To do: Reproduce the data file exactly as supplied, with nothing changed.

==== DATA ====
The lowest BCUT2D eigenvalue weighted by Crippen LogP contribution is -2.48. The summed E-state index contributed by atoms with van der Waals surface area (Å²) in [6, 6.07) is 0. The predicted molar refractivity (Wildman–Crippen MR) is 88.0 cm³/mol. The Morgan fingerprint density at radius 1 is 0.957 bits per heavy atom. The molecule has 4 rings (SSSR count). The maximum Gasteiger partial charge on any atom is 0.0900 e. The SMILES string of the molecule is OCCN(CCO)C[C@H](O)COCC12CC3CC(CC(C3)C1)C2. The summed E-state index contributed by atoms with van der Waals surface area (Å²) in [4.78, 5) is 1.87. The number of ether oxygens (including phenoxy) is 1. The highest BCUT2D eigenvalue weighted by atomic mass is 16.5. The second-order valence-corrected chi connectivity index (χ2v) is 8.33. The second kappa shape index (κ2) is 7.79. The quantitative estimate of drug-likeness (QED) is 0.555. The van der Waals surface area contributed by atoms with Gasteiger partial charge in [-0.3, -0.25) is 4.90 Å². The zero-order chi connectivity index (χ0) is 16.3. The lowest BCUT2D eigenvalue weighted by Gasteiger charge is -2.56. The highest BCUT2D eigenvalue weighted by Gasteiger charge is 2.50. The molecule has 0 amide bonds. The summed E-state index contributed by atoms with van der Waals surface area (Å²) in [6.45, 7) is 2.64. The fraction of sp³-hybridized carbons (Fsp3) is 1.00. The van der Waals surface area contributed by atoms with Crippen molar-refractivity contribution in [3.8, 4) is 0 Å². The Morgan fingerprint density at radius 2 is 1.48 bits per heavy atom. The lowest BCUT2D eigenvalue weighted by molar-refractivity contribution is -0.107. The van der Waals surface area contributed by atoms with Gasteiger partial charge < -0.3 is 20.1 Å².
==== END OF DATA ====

The lowest BCUT2D eigenvalue weighted by Crippen LogP contribution is -2.48. The summed E-state index contributed by atoms with van der Waals surface area (Å²) in [6, 6.07) is 0. The predicted molar refractivity (Wildman–Crippen MR) is 88.0 cm³/mol. The Morgan fingerprint density at radius 1 is 0.957 bits per heavy atom. The molecule has 4 rings (SSSR count). The maximum Gasteiger partial charge on any atom is 0.0900 e. The SMILES string of the molecule is OCCN(CCO)C[C@H](O)COCC12CC3CC(CC(C3)C1)C2. The summed E-state index contributed by atoms with van der Waals surface area (Å²) in [4.78, 5) is 1.87. The number of ether oxygens (including phenoxy) is 1. The highest BCUT2D eigenvalue weighted by atomic mass is 16.5. The second-order valence-corrected chi connectivity index (χ2v) is 8.33. The second kappa shape index (κ2) is 7.79. The quantitative estimate of drug-likeness (QED) is 0.555. The van der Waals surface area contributed by atoms with Gasteiger partial charge in [-0.3, -0.25) is 4.90 Å². The zero-order chi connectivity index (χ0) is 16.3. The lowest BCUT2D eigenvalue weighted by Gasteiger charge is -2.56. The highest BCUT2D eigenvalue weighted by Gasteiger charge is 2.50. The molecule has 0 amide bonds. The summed E-state index contributed by atoms with van der Waals surface area (Å²) in [6.45, 7) is 2.64. The fraction of sp³-hybridized carbons (Fsp3) is 1.00. The van der Waals surface area contributed by atoms with Crippen molar-refractivity contribution in [3.8, 4) is 0 Å². The Morgan fingerprint density at radius 2 is 1.48 bits per heavy atom. The lowest BCUT2D eigenvalue weighted by molar-refractivity contribution is -0.107. The van der Waals surface area contributed by atoms with Gasteiger partial charge < -0.3 is 20.1 Å².